My ideal cruising boat 4 – Cutter?

I’m mulling over the sail plan and particularly the headsail set up on my ideal cruising boat. I’ve sailed cutters but never owned one so my experience is limited. It’s difficult to get a handle on what the sailing benefits might be in ‘normal’ conditions – clearly it’s important to get the two headsails working harmoniously and that requires a different set up for each point of sail.

Probably easiest on a reach, but all boats sail well on a reach. On the wind I think you need to have a high cut yankee ahead of the staysail, or the staysail won’t contribute very much. Off the wind I see the opportunity, perhaps, of wing and wing headsails, or a staysail sheeted flat to combat rolling.

I’m not too concerned about the problem of tacking the genoa through the slot between the two stays but I’m not too happy about the need for running backstays and the tending thereof.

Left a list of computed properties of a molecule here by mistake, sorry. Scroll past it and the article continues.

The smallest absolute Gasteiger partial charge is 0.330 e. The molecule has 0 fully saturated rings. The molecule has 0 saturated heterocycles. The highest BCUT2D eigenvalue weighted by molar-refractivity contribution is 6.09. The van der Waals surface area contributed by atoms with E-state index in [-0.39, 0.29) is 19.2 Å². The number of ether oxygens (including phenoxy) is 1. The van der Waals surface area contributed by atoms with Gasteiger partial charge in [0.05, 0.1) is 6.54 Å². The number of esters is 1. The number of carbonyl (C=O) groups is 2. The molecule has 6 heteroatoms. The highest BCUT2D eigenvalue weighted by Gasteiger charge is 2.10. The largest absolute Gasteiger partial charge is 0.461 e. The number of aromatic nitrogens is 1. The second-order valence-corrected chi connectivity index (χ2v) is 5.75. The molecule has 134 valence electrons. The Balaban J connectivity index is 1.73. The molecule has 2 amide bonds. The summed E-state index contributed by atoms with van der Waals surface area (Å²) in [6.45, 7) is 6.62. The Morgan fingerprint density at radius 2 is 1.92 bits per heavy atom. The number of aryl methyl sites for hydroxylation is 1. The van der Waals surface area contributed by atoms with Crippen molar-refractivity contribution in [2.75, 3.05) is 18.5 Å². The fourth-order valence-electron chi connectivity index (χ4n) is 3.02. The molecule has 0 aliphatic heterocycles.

I do like the fact that with a cutter, as the wind pipes up you can reduce sail area progressively and the centre of effort moves inboard but, could it be that the cutter rig with running backstays infringes my “keep it simple” mantra? Is there another way?

What I’m beginning to favour in my mind is a simple single headsail set up with a removable inner forestay specifically for heavier weather – and rigged from close to the masthead to avoid the need for runners, often called a Solent stay. Setting up an inner forestay and hanking on the storm jib is a bit of a pain in heavy weather, too, but I don’t mind foredeck work.

I don’t want big overlapping headsails so if I stick to a 100% headsail on a furler and then have a smallish staysail and a storm jib that hank on the removable inner forestay I’ve got a handy and workable arrangement for all but very light conditions.

I think that might be the way to go. Next, I need to consider how to handle the relatively large mainsail – I’ll let you know what I conclude.